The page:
We are in the Bay Area to celebrate Thanksgiving with our family. Rich Table will be closed on Thanksgiving Day, and our family will take over the space. In the meantime, grandkids are out of school while their parents are working full-time, so I am baby-sitting in San Francisco and my wife is child-tending (The girls are too old to be baby-sat, they remind us!) in Silicon Valley.
Thus, I have spent some time at Rich Table during the past several days. It is always interesting to watch the rhythm of work in the kitchen during the day. Most of us don’t even think about all the preparation that is required for a busy evening in a restaurant, but the day starts before noon. All of the line cooks are there, and preparation is going full blast along with the music playing on Pandora.
Sarah and I are there to analyze a new dessert offering that has not yet made the menu because it is not quite right: too sweet, not enough tang, subtleties that evade my amateur palate.
The pastry crew has arrived even earlier, and loaves of the popular fennel-pollen-scented levain have already been baked and are sitting on the counter to cool.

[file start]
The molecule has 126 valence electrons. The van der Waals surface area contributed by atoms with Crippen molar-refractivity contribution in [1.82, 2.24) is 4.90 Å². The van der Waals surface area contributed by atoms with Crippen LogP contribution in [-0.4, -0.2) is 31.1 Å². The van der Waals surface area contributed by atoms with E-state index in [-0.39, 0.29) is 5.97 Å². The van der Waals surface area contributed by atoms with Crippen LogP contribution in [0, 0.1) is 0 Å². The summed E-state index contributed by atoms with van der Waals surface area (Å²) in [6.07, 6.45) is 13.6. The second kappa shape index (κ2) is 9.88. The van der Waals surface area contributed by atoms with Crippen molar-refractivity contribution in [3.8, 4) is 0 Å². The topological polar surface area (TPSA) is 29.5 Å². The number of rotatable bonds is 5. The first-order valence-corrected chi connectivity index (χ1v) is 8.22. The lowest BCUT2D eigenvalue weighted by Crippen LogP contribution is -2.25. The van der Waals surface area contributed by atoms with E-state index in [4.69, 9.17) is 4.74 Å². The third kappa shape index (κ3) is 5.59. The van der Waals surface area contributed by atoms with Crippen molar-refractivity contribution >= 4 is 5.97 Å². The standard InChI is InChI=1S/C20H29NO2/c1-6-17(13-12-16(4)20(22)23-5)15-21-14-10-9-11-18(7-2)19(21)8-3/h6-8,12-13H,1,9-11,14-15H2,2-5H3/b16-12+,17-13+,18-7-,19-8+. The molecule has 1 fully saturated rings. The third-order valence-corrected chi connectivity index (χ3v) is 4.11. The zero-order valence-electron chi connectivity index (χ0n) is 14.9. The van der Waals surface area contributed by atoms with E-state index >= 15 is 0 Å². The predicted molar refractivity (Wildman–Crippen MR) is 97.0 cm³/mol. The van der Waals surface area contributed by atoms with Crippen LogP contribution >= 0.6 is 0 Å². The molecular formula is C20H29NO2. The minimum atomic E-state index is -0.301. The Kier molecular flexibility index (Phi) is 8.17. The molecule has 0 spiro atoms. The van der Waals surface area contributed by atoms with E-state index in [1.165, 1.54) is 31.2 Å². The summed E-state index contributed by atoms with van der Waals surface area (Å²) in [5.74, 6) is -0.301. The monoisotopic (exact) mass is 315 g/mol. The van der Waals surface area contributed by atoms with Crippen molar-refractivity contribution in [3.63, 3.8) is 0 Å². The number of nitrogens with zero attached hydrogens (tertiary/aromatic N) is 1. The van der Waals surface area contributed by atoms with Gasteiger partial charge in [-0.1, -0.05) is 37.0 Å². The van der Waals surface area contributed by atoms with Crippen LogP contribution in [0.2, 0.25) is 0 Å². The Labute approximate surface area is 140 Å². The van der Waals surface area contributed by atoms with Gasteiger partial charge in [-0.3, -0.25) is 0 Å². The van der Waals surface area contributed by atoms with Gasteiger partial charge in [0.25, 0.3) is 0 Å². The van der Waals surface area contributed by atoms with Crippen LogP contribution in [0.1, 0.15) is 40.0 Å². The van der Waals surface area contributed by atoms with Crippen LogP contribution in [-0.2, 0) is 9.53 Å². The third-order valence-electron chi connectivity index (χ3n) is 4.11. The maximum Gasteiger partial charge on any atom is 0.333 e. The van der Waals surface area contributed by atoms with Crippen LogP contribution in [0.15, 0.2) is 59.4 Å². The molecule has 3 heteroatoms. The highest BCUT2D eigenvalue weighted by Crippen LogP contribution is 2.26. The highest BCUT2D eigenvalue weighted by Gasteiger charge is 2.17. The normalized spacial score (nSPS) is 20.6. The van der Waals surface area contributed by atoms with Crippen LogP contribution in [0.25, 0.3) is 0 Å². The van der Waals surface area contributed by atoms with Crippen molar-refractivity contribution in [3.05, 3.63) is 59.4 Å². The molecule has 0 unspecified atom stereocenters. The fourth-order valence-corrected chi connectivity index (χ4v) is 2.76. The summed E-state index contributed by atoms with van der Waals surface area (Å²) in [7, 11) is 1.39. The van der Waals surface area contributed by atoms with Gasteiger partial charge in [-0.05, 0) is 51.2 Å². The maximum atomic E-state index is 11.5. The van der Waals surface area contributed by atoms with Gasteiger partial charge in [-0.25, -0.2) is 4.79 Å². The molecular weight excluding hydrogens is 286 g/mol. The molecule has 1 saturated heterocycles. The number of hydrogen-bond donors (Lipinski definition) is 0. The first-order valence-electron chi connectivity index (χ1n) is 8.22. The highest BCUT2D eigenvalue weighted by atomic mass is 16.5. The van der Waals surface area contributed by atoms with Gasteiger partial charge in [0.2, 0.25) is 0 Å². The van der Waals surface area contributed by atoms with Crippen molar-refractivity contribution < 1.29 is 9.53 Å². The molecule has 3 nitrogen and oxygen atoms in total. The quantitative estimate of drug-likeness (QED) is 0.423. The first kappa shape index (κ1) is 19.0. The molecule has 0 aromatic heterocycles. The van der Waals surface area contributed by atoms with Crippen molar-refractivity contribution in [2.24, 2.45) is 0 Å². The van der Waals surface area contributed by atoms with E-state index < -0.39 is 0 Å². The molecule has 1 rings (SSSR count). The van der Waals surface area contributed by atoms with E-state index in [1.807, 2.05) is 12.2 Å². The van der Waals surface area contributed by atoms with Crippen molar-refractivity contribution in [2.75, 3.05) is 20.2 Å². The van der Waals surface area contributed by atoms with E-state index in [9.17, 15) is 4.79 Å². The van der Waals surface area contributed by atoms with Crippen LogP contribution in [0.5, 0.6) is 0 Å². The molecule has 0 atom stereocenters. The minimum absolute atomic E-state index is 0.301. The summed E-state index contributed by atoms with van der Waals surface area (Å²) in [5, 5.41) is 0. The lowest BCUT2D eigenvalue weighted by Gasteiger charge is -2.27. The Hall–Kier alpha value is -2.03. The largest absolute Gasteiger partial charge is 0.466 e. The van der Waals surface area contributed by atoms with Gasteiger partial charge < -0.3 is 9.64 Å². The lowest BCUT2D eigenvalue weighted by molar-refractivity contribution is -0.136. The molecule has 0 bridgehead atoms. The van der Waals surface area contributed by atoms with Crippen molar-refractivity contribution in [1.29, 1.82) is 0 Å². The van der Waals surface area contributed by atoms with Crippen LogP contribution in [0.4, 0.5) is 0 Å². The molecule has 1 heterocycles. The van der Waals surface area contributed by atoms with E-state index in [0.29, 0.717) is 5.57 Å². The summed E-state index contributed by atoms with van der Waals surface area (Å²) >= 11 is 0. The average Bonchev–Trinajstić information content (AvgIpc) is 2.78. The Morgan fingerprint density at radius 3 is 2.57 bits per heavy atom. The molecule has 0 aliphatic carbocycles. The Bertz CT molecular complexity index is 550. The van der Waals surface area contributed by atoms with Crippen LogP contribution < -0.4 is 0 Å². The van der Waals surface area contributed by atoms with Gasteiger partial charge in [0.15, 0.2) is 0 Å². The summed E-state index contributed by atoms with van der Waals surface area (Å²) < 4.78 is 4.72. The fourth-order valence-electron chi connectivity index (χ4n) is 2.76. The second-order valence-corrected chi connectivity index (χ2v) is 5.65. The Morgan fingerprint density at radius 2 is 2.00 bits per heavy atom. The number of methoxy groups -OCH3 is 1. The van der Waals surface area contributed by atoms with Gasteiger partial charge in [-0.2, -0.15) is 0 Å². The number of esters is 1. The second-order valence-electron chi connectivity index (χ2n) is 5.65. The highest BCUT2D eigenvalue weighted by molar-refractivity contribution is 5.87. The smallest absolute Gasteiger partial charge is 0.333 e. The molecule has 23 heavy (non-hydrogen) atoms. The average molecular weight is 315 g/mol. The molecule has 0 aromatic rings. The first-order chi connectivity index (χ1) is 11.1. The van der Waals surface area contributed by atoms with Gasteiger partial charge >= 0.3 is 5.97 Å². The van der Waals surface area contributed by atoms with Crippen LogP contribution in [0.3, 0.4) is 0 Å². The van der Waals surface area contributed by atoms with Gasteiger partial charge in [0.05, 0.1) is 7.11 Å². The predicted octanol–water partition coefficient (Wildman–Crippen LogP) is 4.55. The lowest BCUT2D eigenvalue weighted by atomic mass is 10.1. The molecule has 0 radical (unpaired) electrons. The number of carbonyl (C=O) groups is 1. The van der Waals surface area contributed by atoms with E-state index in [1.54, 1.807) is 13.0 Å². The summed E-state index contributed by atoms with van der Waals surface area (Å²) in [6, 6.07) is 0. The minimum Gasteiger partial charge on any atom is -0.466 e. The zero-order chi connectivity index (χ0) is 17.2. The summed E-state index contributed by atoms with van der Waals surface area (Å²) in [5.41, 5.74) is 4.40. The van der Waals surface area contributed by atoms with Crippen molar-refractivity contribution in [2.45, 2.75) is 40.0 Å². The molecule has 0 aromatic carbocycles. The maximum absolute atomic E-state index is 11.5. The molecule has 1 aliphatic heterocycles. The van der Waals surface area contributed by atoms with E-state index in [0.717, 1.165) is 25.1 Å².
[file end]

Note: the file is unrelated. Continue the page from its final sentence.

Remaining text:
Marrow bones have been roasted, and the unctuous marrow is being spooned out to make a puree for the yogurt and bone marrow dip that goes with beet chips and sorrel.
Today it is Stephen’s turn to make family meal, the early evening dinner that the whole crew – cooks and wait staff – share right before service. Family meal is a chance for each of the cooks to show his or her stuff and to share his real family’s favorite foods with co-workers. The meal also builds the camaraderie that is so important for a well-functioning kitchen.
Stephen has chosen to braise a pork shoulder and turn it into pulled pork, to be served with freshly baked home-style biscuits. The braise includes Stephen’s own flavorings, including whole mustard seeds. He has offered me a sample which, of course, I do not refuse. It is delicious, and I only wish I could join the crew for family meal.